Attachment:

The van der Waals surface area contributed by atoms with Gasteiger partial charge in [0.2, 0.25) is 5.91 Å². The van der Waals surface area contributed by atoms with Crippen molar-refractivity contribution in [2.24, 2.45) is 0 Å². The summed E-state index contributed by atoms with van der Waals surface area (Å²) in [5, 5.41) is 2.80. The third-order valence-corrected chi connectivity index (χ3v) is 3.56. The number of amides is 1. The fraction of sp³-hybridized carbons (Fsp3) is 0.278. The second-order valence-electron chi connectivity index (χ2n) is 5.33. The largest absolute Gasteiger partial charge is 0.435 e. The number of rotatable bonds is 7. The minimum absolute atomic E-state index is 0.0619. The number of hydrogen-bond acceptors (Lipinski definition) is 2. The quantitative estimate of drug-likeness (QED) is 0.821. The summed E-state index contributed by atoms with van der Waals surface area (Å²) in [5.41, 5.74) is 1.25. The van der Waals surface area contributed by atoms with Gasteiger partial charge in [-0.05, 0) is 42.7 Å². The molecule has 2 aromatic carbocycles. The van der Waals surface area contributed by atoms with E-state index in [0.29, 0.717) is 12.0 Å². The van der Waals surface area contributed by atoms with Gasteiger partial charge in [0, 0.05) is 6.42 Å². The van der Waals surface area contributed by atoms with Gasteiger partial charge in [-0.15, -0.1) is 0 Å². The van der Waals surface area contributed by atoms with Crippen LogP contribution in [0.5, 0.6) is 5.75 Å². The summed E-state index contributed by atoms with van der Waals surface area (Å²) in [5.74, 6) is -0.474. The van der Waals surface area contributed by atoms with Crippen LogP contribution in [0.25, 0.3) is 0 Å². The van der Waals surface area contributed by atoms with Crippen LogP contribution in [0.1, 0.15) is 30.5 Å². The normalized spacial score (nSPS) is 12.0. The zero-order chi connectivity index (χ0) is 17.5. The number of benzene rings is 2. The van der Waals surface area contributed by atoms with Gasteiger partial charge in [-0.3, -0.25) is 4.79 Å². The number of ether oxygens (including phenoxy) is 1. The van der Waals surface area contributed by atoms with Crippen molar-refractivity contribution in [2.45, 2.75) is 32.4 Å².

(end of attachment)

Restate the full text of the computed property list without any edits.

The van der Waals surface area contributed by atoms with Gasteiger partial charge in [0.2, 0.25) is 5.91 Å². The van der Waals surface area contributed by atoms with Crippen molar-refractivity contribution in [2.24, 2.45) is 0 Å². The summed E-state index contributed by atoms with van der Waals surface area (Å²) in [5, 5.41) is 2.80. The third-order valence-corrected chi connectivity index (χ3v) is 3.56. The number of amides is 1. The fraction of sp³-hybridized carbons (Fsp3) is 0.278. The second-order valence-electron chi connectivity index (χ2n) is 5.33. The largest absolute Gasteiger partial charge is 0.435 e. The number of rotatable bonds is 7. The minimum absolute atomic E-state index is 0.0619. The number of hydrogen-bond acceptors (Lipinski definition) is 2. The quantitative estimate of drug-likeness (QED) is 0.821. The summed E-state index contributed by atoms with van der Waals surface area (Å²) in [5.41, 5.74) is 1.25. The van der Waals surface area contributed by atoms with Gasteiger partial charge in [-0.05, 0) is 42.7 Å². The molecule has 2 aromatic carbocycles. The van der Waals surface area contributed by atoms with E-state index in [0.29, 0.717) is 12.0 Å². The van der Waals surface area contributed by atoms with Gasteiger partial charge in [0, 0.05) is 6.42 Å². The van der Waals surface area contributed by atoms with Gasteiger partial charge in [-0.15, -0.1) is 0 Å². The van der Waals surface area contributed by atoms with Crippen LogP contribution in [0.5, 0.6) is 5.75 Å². The summed E-state index contributed by atoms with van der Waals surface area (Å²) in [5.74, 6) is -0.474. The van der Waals surface area contributed by atoms with Crippen LogP contribution in [0.25, 0.3) is 0 Å². The van der Waals surface area contributed by atoms with Crippen LogP contribution in [0.1, 0.15) is 30.5 Å². The normalized spacial score (nSPS) is 12.0. The zero-order chi connectivity index (χ0) is 17.5. The number of benzene rings is 2. The van der Waals surface area contributed by atoms with Gasteiger partial charge in [-0.3, -0.25) is 4.79 Å². The number of ether oxygens (including phenoxy) is 1. The van der Waals surface area contributed by atoms with Crippen molar-refractivity contribution in [2.45, 2.75) is 32.4 Å².